Oracle VirtualBox 7.0 is here – just watch out for the proprietary Extension Pack

Latest version of FOSS hypervisor boasts support for new 3D acceleration tech and encrypted virtual machines

VirtualBox 7.0 is the latest version of the FOSS hypervisor that Oracle acquired along with Sun Microsystems in 2009 – barely more than a year after Sun acquired VirtualBox's developer, Innotek.

The new version adds remote control of VMs hosted in the cloud and support for encrypted VMs too – although for now, that is only available from the command line. The GUI has been streamlined, with better integration of help and error messages and the ability to easily tweak settings such as the number of CPU cores during VM creation.

Some other changes in its integration with host OSes are less visible but should prove useful. On macOS, it no longer uses kernel extensions, relying entirely on the OS's built-in hypervisor tools – necessary as macOS 11 and later deprecated support for third-party kernel extensions. There's also a preview version for Apple Arm Silicon-based Macs. However, although version 7 will happily install on macOS 10.14, it won't run on it: 10.15 or newer is needed, so watch out if you still use Mojave.

For Windows users, VirtualBox's UEFI support now includes Secure Boot and emulation of TPM 1.2 and 2.0 chips, which will help with running Windows 11 in VMs. On Windows hosts, there's experimental support for running in session zero, meaning that VMs will be able to start without anyone logging in. On Windows, Virtualbox 7 uses DirectX 11, and on xNix it uses a new DXVK driver for hardware 3D acceleration.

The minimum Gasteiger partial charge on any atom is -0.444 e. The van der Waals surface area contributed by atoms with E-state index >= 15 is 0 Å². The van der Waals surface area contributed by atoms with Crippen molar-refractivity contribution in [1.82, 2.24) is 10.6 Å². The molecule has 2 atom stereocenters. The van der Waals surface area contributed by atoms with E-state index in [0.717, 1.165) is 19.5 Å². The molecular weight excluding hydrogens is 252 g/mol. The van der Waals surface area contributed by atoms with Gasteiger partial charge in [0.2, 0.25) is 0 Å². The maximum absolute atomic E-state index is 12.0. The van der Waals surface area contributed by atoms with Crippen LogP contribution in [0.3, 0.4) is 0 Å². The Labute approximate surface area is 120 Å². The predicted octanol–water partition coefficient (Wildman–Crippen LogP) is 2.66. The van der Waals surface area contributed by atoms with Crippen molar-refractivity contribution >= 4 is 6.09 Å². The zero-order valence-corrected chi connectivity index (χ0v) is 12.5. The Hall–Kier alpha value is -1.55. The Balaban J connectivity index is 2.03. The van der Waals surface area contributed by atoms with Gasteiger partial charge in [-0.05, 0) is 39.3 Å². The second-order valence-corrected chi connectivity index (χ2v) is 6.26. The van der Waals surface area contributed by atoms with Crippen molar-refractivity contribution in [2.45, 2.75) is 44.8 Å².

The VirtualBox app itself is both small-f freeware and capital-F Free Software, and so are its optional Guest Additions, which enable host/guest integration. Many Linux distros include their own builds of the guest additions, but if you install them from VirtualBox itself, version 7 has preliminary support for automatically updating them in guests.

Of course, other hypervisors are available. Windows has Hyper-V, and if you use a more recent version of macOS than this vulture, there's UTM. Committed open sourcerors may prefer to stick to KVM and tools that use it, such as GNOME Boxes or VMM (although VirtualBox is arguably more flexible than the former and easier to use than the latter). There's also the freeware-but-not-FOSS VMware Player. VirtualBox's big advantage is that it looks and works the same on Windows, Linux or macOS, and VMs can be freely moved from one OS to another.

The part to beware of is Oracle's Extension Pack, which appeared with Virtualbox 4 and contains various features. Just that component is proprietary, and Oracle has a habit of chasing users for site licenses. As the minimum order is 100 units, that can get expensive fast. VirtualBox is completely functional without it, though, so avoid the Extension Pack and you're fine. ®

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